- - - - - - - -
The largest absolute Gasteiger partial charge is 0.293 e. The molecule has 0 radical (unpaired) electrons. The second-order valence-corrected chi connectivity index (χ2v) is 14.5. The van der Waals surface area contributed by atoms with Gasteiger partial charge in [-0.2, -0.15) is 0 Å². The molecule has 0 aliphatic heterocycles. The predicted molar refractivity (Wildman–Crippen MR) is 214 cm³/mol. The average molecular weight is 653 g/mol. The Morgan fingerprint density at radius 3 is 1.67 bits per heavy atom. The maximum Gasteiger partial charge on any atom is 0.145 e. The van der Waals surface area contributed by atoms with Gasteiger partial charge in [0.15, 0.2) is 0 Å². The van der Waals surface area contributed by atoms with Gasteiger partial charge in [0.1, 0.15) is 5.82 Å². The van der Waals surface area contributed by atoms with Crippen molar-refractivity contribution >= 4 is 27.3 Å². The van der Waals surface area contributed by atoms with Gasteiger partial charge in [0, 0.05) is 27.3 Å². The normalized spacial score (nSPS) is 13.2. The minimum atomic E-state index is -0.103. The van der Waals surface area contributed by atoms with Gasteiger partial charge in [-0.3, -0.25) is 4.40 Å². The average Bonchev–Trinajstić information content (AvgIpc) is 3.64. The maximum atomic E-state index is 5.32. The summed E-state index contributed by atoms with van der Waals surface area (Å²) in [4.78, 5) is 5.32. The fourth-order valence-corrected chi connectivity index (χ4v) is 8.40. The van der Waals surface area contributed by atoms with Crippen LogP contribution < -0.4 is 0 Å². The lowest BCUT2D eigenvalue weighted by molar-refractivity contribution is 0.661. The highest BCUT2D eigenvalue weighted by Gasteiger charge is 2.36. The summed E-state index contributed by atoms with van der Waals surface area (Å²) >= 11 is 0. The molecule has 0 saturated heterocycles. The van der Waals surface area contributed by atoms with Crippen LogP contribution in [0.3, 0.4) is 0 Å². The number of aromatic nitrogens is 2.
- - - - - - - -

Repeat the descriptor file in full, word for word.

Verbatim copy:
The largest absolute Gasteiger partial charge is 0.293 e. The molecule has 0 radical (unpaired) electrons. The second-order valence-corrected chi connectivity index (χ2v) is 14.5. The van der Waals surface area contributed by atoms with Gasteiger partial charge in [-0.2, -0.15) is 0 Å². The molecule has 0 aliphatic heterocycles. The predicted molar refractivity (Wildman–Crippen MR) is 214 cm³/mol. The average molecular weight is 653 g/mol. The Morgan fingerprint density at radius 3 is 1.67 bits per heavy atom. The maximum Gasteiger partial charge on any atom is 0.145 e. The van der Waals surface area contributed by atoms with Gasteiger partial charge in [0.15, 0.2) is 0 Å². The van der Waals surface area contributed by atoms with Gasteiger partial charge in [0.1, 0.15) is 5.82 Å². The van der Waals surface area contributed by atoms with Crippen molar-refractivity contribution >= 4 is 27.3 Å². The van der Waals surface area contributed by atoms with Gasteiger partial charge in [0, 0.05) is 27.3 Å². The normalized spacial score (nSPS) is 13.2. The minimum atomic E-state index is -0.103. The van der Waals surface area contributed by atoms with Gasteiger partial charge in [-0.3, -0.25) is 4.40 Å². The average Bonchev–Trinajstić information content (AvgIpc) is 3.64. The maximum atomic E-state index is 5.32. The summed E-state index contributed by atoms with van der Waals surface area (Å²) in [4.78, 5) is 5.32. The fourth-order valence-corrected chi connectivity index (χ4v) is 8.40. The van der Waals surface area contributed by atoms with Crippen LogP contribution < -0.4 is 0 Å². The lowest BCUT2D eigenvalue weighted by molar-refractivity contribution is 0.661. The highest BCUT2D eigenvalue weighted by Gasteiger charge is 2.36. The summed E-state index contributed by atoms with van der Waals surface area (Å²) >= 11 is 0. The molecule has 0 saturated heterocycles. The van der Waals surface area contributed by atoms with Crippen LogP contribution in [0.3, 0.4) is 0 Å². The number of aromatic nitrogens is 2.